An overwhelming majority of this Conference supports the early commencement of FMCT negotiations as iterated as far back as 1978 in the first Special Session on Disarmament. The United States continues to consult with key partners to find a way to reach consensus in the CD and move forward on an FMCT. As Secretary of State Clinton said when addressing the CD in 2011, we believe that an FMCT is “too important a matter to be left in a deadlock forever.” It is now 2013 and past time to advance this core international goal, which must be integral to any CD program of work.
We do not discount the importance of other “core” issues on the CD’s agenda: nuclear disarmament, Negative Security Assurances (NSAs), and Prevention of an Arms Race in Outer Space (PAROS). We are willing to engage in substantive discussions on each of these issues in the CD as part of a consensus Program of Work. In the meantime, the United States has taken practical steps to advance each of these issues. In the area of space security, we continue to pursue pragmatic bilateral and multilateral transparency and confidence-building measures in this regard, and support the work of the UN GGE under the distinguished chairmanship of our Russian colleague, as well as the negotiation of an International Code of Conduct. The United States also continues to support the extension of Negative Security Assurances through Protocols to Nuclear Weapons Free Zone treaties. We remain committed to signing the Protocol to the Southeast Asia Nuclear-Weapon-Free Zone (SEANWFZ) as soon as possible and are prepared to consult with the parties to the Central Asian zone on resolving outstanding issues.
Let me take this opportunity to assure you that the United States continues to work with our partners, the “co-conveners,” and Ambassador Laajava – for whose wise and tireless leadership we must all be indebted – to create the conditions for a meaningful conference on a Middle East WMD-free zone. We regret that it was necessary to postpone – I must stress, “postpone,” not “cancel” – the conference despite our best efforts. We stand by our commitment to hold a meaningful Conference that includes all states of the region. To get us to this goal at the earliest possible date, we urge the states of the region to engage directly with each other to bridge the conceptual differences on approaches toward regional security and arms control arrangements.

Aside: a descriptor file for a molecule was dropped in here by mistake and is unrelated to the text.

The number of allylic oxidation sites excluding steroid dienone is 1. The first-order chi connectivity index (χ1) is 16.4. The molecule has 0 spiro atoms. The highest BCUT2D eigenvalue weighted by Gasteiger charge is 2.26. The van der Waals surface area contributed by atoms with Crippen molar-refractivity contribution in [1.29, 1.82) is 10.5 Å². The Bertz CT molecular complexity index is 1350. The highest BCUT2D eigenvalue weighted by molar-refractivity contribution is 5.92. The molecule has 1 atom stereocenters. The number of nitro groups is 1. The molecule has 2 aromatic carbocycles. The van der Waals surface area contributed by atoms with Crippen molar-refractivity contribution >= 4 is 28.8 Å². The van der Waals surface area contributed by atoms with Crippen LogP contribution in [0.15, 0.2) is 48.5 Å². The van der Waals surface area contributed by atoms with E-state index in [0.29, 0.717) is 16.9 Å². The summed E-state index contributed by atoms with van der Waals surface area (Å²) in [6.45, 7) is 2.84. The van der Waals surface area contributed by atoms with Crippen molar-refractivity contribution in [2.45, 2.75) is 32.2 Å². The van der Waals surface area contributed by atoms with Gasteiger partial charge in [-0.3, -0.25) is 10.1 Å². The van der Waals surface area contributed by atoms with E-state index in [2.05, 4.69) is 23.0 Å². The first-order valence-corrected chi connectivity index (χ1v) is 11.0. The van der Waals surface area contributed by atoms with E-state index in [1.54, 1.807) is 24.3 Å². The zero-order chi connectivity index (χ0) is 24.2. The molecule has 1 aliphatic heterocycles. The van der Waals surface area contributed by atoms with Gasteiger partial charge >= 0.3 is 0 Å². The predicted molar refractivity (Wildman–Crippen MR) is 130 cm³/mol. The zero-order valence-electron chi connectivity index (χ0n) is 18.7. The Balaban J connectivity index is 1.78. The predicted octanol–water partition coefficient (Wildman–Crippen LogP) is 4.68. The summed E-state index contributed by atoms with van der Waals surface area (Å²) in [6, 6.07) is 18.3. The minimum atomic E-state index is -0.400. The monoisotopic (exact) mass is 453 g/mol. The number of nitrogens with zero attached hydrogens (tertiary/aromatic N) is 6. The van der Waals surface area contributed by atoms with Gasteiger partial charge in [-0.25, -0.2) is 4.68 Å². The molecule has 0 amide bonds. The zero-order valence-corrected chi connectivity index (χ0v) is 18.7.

Finally, with respect to nuclear disarmament, the U.S. record speaks for itself. Working with our partner, Russia, no country has taken deeper and broader reductions to its nuclear arsenal. The United States is continuing to work toward further, deeper reductions. Since 2009, we have worked with our P-5 partners to advance a regular dialogue on nuclear disarmament and nonproliferation, confidence-building measures and verification. We were pleased to host the June 2012 P-5 Conference on NPT implementation in Washington and are delighted that Russia will host the next P-5 Conference, in Geneva in April in the context of the NPT Prepcom. I note there has also been a very active P-5 intercessional agenda, including a working group on nuclear definitions led by China and other efforts by the UK and France related to transparency and verification. The dynamic that has developed among the five nuclear-weapon states within the P5 Conference process is important for establishing a firm foundation to build a broader multilateral approach to arms control.
We hope to see this broader multilateral approach reflected in the work of the CD and trust that you, Mr. President will help guide the work of the Conference toward this end.
Finally, a warm welcome to our new colleagues. I am also delighted to see with us today our 2013 Chair for the BWC, Ms. Judit Kromi of Hungary, we look forward to her leadership along with our distinguished vice chairs from Malaysia and Switzerland
Thank you Mr. President.